How The NBA's Communication Problem Could Affect Playoffs The NBA playoffs are upon us — and this year tensions are running high between the players and referees.
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How The NBA's Communication Problem Could Affect Playoffs

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How The NBA's Communication Problem Could Affect Playoffs

How The NBA's Communication Problem Could Affect Playoffs

How The NBA's Communication Problem Could Affect Playoffs

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The NBA playoffs are upon us — and this year tensions are running high between the players and referees.

AUDIE CORNISH, HOST:

The NBA has a communication problem. Players are mad at the refs. The fans are mad at the refs. The refs are mad at seemingly everyone else. It's gotten so bad referees mounted a PR campaign, reaching out to talk with fans after games.

(SOUNDBITE OF ARCHIVED RECORDING)

UNIDENTIFIED PERSON #1: Were you at the game tonight?

UNIDENTIFIED PERSON #2: I did. I did. I was there.

UNIDENTIFIED PERSON #1: We're trying to do a survey on the officiating...

UNIDENTIFIED PERSON #2: OK.

UNIDENTIFIED PERSON #1: ...Of the NBA. You know, because we're trying to crack down on them - get better...

UNIDENTIFIED PERSON #2: For sure.

UNIDENTIFIED PERSON #1: ...You know - everything. Yeah.

CORNISH: To explain more about what's going on and whether it might affect the playoffs which start tomorrow, we turn to Kevin Arnovitz of ESPN. Welcome to the program.

KEVIN ARNOVITZ: Thanks for having me.

CORNISH: So how'd all this get started?

ARNOVITZ: Well, there are these competing theories, as there always are. Some say that there has been a spate of retirements of the league's most respected venerable referees, and in their place have come some younger referees that don't have the relationships with the players. They know what makes these players tick. I mean, I think one of the other theories is players - there's far more at stake. It's a more emotional business. You're talking about millions and millions and millions of dollars. And, you know, sports is where we go to be irrational.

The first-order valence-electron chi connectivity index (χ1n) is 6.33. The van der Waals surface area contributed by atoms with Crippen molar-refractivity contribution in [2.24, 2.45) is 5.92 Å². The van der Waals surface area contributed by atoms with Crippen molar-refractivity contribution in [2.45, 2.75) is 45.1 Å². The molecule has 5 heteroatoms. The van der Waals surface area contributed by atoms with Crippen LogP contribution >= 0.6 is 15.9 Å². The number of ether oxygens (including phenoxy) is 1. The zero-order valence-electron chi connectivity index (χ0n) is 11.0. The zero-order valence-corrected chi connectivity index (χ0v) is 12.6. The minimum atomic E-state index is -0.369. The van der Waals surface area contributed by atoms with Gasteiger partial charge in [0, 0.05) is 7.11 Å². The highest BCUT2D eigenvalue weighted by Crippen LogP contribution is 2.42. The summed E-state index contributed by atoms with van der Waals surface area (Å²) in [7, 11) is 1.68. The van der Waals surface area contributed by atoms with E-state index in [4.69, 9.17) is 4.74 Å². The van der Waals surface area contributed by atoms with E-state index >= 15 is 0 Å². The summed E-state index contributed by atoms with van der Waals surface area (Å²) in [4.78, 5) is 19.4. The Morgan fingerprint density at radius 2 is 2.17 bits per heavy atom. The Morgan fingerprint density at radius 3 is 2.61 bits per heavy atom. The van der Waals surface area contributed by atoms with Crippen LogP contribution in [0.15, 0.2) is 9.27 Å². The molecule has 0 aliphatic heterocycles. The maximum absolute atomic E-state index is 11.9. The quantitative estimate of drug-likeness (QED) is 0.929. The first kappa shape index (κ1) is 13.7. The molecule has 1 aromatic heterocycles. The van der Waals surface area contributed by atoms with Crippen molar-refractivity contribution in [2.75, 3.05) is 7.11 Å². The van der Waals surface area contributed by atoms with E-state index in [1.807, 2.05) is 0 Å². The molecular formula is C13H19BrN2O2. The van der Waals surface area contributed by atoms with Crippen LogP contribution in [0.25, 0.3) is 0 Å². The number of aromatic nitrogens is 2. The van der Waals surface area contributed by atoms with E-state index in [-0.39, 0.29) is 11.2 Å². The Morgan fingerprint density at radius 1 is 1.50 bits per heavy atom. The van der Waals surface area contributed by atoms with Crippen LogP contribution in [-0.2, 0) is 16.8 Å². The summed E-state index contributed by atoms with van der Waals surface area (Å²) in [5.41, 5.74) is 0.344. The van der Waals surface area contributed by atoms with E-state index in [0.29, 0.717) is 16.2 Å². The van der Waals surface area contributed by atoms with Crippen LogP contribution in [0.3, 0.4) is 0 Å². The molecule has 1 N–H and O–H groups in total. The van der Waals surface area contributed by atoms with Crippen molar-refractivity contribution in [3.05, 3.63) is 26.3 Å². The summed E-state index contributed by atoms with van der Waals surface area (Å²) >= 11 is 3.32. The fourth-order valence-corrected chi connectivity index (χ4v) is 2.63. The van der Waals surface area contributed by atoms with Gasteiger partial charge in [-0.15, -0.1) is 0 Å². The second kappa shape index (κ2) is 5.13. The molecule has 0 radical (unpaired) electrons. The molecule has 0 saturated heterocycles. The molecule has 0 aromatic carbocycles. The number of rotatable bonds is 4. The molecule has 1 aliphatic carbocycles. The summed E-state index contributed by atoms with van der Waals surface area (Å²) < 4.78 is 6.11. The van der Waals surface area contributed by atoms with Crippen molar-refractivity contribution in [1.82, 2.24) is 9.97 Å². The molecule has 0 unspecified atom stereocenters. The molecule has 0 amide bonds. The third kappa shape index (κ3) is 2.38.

But I have a different theory, which is I think in many ways, the issue mirrors the larger conversation we're having about the deterioration of civil discourse in every other walk of life. Like, we now live in a world where a low-grade conflict between referee and player that would have gone unnoticed a few years ago now gets published and posted on Twitter.

And players will send these clips to other players on other teams they're friendly with and say, did you see what happened in Denver or Houston tonight? And I think very much the story of referee and players is the story of all of us right now in discourse.

CORNISH: Now, I understand that they actually maybe sat down to talk about this. Is there any sign of an agreement? And what would even be in it?

ARNOVITZ: Yeah. I mean, there was a brief meeting at the All-Star Weekend. But actually, the heads of sort of the referees' operations in the league just got back - finished on Monday a 30-team tour around the league, having conversations with the players and saying, look; what can we do to communicate better?

Because the interesting thing is when you talk to players, they'll tell you the performance of the referees in making correct calls and incorrect calls is no worse than they feel it's been in previous years. What they feel like is that when the whistle blows, there used to be room for a casual conversation, wanting clarification, and now those particular discussions are escalating into some - you know, kind of some bad blood.

CORNISH: Superstars are getting tossed out of games, which used to be rare. Kevin Durant of the Golden State Warriors has been ejected five times just this year, LeBron James ejected for the first time in his 15-year career. Heading into the playoffs, could this be an issue?

ARNOVITZ: I mean, I think it absolutely could be an issue. In fact, we saw in 2016 Draymond Green was ejected from a game - suspended for a game, and ultimately it might have swung the fate of the series. I think everybody is on heightened alert right now. On one hand, I would like to believe - the optimist in me - that because everybody knows this is an issue, that players will kind of recognize that line and not cross it.

CORNISH: Speaking of the playoffs, after three years of basically Golden State versus Cleveland in the finals, both teams have been struggling. So looking forward into the playoffs, what are you watching for?

ARNOVITZ: I'm watching the Houston Rockets, who had a phenomenal year behind their star, James Harden, and Chris Paul, who came over from the Los Angeles Clippers. They can score the ball at will, and they are the favorites to take the title over Golden State, who's trying to kind of bide their time while Steph Curry comes back from injury. He's injured his MCL and probably won't be ready until the second round. The east is interesting. LeBron's Cleveland Cavaliers have not had a successful season. They're looking up at three other teams, including the Toronto Raptors, who in Eastern Conference is number 1C and could give Cleveland, Philadelphia, Boston and the rest of the east a tough time.

CORNISH: Kevin Arnovitz of ESPN, thanks so much.

ARNOVITZ: Thanks for having me.

(SOUNDBITE OF KALI UCHIS SONG, "RIDIN ROUND")

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